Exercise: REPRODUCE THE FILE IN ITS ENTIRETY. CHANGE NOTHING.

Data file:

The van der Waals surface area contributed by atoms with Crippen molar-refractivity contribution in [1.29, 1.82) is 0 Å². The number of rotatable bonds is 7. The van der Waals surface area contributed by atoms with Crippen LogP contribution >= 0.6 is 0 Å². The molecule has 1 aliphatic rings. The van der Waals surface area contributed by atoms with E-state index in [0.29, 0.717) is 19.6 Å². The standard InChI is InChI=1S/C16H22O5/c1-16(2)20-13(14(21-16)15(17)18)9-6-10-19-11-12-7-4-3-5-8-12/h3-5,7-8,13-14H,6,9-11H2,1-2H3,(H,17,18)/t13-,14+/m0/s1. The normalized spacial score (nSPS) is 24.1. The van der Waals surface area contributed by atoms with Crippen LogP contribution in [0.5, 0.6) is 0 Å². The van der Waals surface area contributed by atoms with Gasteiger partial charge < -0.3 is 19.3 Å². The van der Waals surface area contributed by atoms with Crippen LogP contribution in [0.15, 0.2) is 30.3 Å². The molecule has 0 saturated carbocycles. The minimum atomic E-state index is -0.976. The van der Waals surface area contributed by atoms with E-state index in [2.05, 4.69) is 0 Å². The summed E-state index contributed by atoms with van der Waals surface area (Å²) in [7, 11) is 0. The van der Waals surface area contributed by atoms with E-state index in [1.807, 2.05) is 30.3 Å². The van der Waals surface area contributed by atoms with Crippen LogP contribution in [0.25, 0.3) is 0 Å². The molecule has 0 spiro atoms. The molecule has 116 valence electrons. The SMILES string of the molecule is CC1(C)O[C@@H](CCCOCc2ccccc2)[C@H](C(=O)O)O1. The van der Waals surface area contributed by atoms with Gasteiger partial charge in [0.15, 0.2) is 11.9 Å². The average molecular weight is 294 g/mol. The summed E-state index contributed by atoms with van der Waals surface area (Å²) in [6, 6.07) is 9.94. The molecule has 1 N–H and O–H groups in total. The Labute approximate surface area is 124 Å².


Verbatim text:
The van der Waals surface area contributed by atoms with Crippen molar-refractivity contribution in [1.29, 1.82) is 0 Å². The number of rotatable bonds is 7. The van der Waals surface area contributed by atoms with Crippen LogP contribution >= 0.6 is 0 Å². The molecule has 1 aliphatic rings. The van der Waals surface area contributed by atoms with E-state index in [0.29, 0.717) is 19.6 Å². The standard InChI is InChI=1S/C16H22O5/c1-16(2)20-13(14(21-16)15(17)18)9-6-10-19-11-12-7-4-3-5-8-12/h3-5,7-8,13-14H,6,9-11H2,1-2H3,(H,17,18)/t13-,14+/m0/s1. The normalized spacial score (nSPS) is 24.1. The van der Waals surface area contributed by atoms with Crippen LogP contribution in [0.5, 0.6) is 0 Å². The van der Waals surface area contributed by atoms with Gasteiger partial charge < -0.3 is 19.3 Å². The van der Waals surface area contributed by atoms with Crippen LogP contribution in [0.15, 0.2) is 30.3 Å². The molecule has 0 saturated carbocycles. The minimum atomic E-state index is -0.976. The van der Waals surface area contributed by atoms with E-state index in [2.05, 4.69) is 0 Å². The summed E-state index contributed by atoms with van der Waals surface area (Å²) in [7, 11) is 0. The van der Waals surface area contributed by atoms with E-state index in [1.807, 2.05) is 30.3 Å². The van der Waals surface area contributed by atoms with Crippen LogP contribution in [0.25, 0.3) is 0 Å². The molecule has 0 spiro atoms. The molecule has 116 valence electrons. The SMILES string of the molecule is CC1(C)O[C@@H](CCCOCc2ccccc2)[C@H](C(=O)O)O1. The van der Waals surface area contributed by atoms with Gasteiger partial charge in [0.15, 0.2) is 11.9 Å². The average molecular weight is 294 g/mol. The summed E-state index contributed by atoms with van der Waals surface area (Å²) in [6, 6.07) is 9.94. The molecule has 1 N–H and O–H groups in total. The Labute approximate surface area is 124 Å².